Abstract Detail


Batalla, Martin [1], Wallace, Lisa [2].

Variability of climatic conditions in southern South American Myrtaceae as a potential indictor of polyploidy.

Much of the research within the predominantly South American fleshy-fruited Myrtaceae (Myrteae tribe) has been done in tropical genera, while subtropical and temperate Myrteae tend to be overlooked. This tendency is evident in studies regarding polyploids in Myrteae as only the tropical genera Eugenia and Psidium have been studied extensively. Nevertheless, in these genera polyploids have established under a wider set of climatic conditions compared to their diploid counterparts. Myrcianthes and Myrceugenia are the two most diverse Myrteae genera in southern South America, a subtropical to temperate region; Myrceugenia occurs in southern Chile-western Argentina and in southern Brazil-northeastern Argentina, while Myrcianthes ranges from Uruguay to Central America. My aim was to study the variability of climatic conditions for all Myrceugenia and 10 Myrcianthes species whose distributions are primarily in southern South America, in order to predict which species might be polyploids based on occurrence in a wider climatic space, as has been observed in Eugenia and Psidium. Moreover, using principal component analysis of climatic variables, I tested whether the disjunct regions of these genera also showcased differences in climatic conditions. In Myrcianthes, M. mato, M. pungens, and M. cisplatensis exhibited significantly higher variability of climatic conditions compared to other species in the genus and are predicted to be polyploids, or, in the case of the latter species, contain polyploid individuals as diploidy has already been observed in this species. Furthermore, examination of climatic variables across the disjunct distribution of southern Myrcianthes suggests that the two regions in which species occur (southern Brazil-Uruguay, and northwestern Argentina-Bolivia) are environmentally different from each other. Interestingly, predicted polyploid species seem to occur across this disjunction. No clear prediction for a polyploid species was found within Myrceugenia as no species had a significantly higher variability in climatic conditions compared to congeneric species. The two regions in which Myrceugenia occurs have been found to be climatically different; however, in contrast with Myrcianthes, no species occurs in both regions. This study suggests that polyploidy may be an important characteristic found also in extra-tropical Myrteae and perhaps that polyploids are able to have disjunct distributions while diploids are restricted to a specific region. Ploidy levels should be surveyed across these genera to test the accuracy of my predictions and the hypothesis that polyploids are more likely to have disjunct distributions compared to diploids.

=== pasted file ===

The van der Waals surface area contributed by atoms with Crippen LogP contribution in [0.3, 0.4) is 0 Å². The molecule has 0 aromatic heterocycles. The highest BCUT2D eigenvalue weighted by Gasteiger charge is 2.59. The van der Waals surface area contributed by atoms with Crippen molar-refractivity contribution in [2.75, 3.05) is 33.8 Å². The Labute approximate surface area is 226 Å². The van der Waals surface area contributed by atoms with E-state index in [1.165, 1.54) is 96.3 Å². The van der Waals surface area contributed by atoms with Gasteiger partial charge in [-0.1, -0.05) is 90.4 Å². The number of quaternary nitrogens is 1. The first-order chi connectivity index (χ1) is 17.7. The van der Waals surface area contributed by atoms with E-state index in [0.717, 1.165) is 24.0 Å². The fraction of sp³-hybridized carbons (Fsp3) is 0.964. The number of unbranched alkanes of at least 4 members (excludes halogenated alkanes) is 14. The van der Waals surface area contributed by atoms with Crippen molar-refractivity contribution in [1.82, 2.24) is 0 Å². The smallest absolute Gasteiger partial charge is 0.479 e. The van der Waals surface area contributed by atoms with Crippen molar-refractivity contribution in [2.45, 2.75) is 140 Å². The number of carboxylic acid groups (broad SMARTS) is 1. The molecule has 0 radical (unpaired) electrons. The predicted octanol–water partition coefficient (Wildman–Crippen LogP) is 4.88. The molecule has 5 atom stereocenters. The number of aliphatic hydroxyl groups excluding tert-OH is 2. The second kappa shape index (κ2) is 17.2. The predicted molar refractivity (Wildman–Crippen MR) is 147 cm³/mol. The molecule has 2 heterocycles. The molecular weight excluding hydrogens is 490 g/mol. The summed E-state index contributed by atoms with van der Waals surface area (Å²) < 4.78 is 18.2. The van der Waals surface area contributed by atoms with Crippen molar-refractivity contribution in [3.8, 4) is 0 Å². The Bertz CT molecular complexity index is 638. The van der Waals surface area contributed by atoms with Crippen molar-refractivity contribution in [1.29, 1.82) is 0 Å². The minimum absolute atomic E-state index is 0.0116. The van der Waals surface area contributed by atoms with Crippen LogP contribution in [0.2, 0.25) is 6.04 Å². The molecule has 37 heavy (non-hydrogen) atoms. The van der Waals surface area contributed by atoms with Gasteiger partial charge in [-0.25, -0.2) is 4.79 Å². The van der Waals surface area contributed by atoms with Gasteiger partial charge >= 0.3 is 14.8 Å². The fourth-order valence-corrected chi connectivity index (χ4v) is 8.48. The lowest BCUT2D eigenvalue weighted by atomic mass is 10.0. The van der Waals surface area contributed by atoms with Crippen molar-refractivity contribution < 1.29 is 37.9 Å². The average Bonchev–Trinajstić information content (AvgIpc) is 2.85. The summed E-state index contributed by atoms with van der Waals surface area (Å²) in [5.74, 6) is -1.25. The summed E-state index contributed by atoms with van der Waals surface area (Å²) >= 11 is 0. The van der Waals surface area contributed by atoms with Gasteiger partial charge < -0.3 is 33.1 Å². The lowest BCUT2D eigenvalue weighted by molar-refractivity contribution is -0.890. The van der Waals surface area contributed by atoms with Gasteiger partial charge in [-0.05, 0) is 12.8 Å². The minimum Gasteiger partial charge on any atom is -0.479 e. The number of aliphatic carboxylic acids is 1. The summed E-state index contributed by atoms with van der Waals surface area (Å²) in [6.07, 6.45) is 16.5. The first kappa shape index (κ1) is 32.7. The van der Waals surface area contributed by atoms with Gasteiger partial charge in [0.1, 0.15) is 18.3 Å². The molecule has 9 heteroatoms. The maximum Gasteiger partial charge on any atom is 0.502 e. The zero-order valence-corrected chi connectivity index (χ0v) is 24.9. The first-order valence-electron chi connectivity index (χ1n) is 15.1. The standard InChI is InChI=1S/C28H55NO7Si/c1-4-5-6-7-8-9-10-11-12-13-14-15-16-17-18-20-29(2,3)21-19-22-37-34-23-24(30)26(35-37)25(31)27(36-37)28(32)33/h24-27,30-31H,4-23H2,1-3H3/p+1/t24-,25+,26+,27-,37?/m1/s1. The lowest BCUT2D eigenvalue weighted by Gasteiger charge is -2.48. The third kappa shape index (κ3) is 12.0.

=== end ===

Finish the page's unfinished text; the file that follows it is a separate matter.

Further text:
1 - 321 N First St, Unit B, Hampton, VA, 23664, United States
2 - Old Dominion University, Biological Sciences, Mills Godwin Building Rm. 110, Norfolk, VA, 23529, United States

Climatic niches
Climatic variability.

Presentation Type: Oral Paper
Number: BIOG II004
Abstract ID:607
Candidate for Awards:None

Copyright © 2000-2022, Botanical Society of America. All rights reserved